Five Rolex predictions we would love to see made real in 2024Tom Austin
This is one of my favourite times of the year on the watch calendar. Watches and Wonders 2024 is fast approaching, and with it comes a swathe of new releases from practically every watch brand you can think of. None create quite as much excitement, or so it seems, than Rolex. Each year becomes a bigger swirl of rumours, desires, and complicated theses, each one usually wildly incorrect when the launch day arrives, of course. Nevertheless, it’s fun to explore because Rolex, while being one of the biggest luxury brands in the world, is also known for being the most secretive. Leaks are few and far between, with only a few breadcrumbs often leading to dead ends. Considering how big the brand is, keeping this stuff under wraps is more akin to details of Area 51 rather than a collection of wristwatches.
Known for their glacial pace of development and change over the years, Rolex has been criticised for being too unimaginative with their collection updates. However, 2022/23 saw a slight shift in pace, introducing left-hand-drive GMTs, celebration bubbles and jigsaw dials, and ditching the Cellini line for a foundation to build something entirely new. Hopefully, this break-neck pace (for Rolex at least) of innovation continues, and we go on to see something like these few watches we’ve mocked up…
GMT-Master II “Coke”
So, the word on the street is that Rolex has been having a tough time with the colour red on its ceramic GMT-Master II bezel. This has sparked numerous rumours about the discontinuation of the blue and red BLRO version, more commonly known as the “Pepsi”. Firstly, this isn’t anything new: Rolex has changed the ceramic Pepsi bezel 4 times now since it arrived in 2014, with each change featuring a variety of red tones, from an almost light pastel on the Mk1 to a darker and more vibrant blood red on the Mk4.
2024 is an important year for the Rolex GMT. It not only marks its 70th anniversary but also 10 years since the introduction of the red and blue ceramic bezel. But importantly, when the GMT-Master II was adorned with aluminium bezels, we had to wait around 10-11 years for the release of the black and red “Coke” bezel. Rolex is known for sticking to timelines and steering the ship carefully through time, respecting the history of its previous models. Could we be about to see history repeat itself? Rolex has also recently filed a patent for making red and black ceramic bezels…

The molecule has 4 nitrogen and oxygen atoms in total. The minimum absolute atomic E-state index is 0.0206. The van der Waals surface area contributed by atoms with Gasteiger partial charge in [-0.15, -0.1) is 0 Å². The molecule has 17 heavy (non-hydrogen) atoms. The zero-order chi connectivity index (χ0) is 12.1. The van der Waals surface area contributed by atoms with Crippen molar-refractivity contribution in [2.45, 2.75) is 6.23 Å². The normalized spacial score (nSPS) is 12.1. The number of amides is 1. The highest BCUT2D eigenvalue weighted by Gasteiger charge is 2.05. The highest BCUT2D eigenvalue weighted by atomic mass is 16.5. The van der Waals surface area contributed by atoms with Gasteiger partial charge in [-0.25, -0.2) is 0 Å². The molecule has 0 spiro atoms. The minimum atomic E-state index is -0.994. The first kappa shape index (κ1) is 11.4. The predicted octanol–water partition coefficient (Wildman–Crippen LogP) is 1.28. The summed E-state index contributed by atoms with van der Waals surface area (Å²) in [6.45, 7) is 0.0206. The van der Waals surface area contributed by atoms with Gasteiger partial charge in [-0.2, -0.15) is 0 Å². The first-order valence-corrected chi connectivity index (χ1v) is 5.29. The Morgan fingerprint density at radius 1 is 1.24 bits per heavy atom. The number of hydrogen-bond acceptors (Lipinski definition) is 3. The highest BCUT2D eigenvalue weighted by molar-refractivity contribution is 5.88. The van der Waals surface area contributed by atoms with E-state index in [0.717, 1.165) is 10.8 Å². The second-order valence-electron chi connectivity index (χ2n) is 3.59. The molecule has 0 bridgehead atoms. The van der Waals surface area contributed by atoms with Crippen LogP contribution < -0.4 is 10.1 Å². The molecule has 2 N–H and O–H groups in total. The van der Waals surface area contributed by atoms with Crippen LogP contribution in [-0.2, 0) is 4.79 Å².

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I have a very hard time believing the production problem rumours. Do we honestly think that arguably the biggest watch brand in the world, renowned for going to great lengths to manufacture watches and components to expertly repetitive specificity, decided that when releasing an all-new flagship GMT Master II 116719BLRO, in white gold, that they were going to release what was to them, an inferior watch with a bezel they are unhappy with and just “make do” with it? After 11 years of the Pepsi being missing from the collection? Something doesn’t add up to me there, not to mention the enormous R&D budgets of the Crown.
We know the colour red in ceramics is a challenge, however, it’s certainly not impossible, as proven by other brands such as Hublot. What would be easier to make than a blue and red bezel, though? Well, black and red for a start. Layering colours in ceramics is indeed tough, but usually, it’s not so fraught with difficulty when using black. They’ve also filed a patent for the process! The bigger question is really whether or not the BLRO Pepsi be discontinued. That I’m unsure of, but I do think Rolex will want to celebrate 70 years of the GMT-Master with something special, And that could well be a red and black “Coke” GMT, possibly even in white gold. While a simple colour change may not seem like much, I think it fits the bill, and Rolex fans will go absolutely crazy over it.
Technically, 2023 was the 70th anniversary of the Rolex Submariner. The brand considers the birth year of the iconic dive watch to be 1953 – but, interestingly, it was officially released to the public at Baselworld in 1954, 70 years ago this year. 2023 saw no significant changes to the Submariner line other than a slight change in the shade of green used on the 126610LV, or “Cermit”. But this news wasn’t announced and wasn’t considered a true anniversary model by most enthusiasts, unlike the green aluminium-bezelled “Kermit” from 2003, which marked its 50th anniversary. So is Rolex gearing up to celebrate the Submariner’s public release?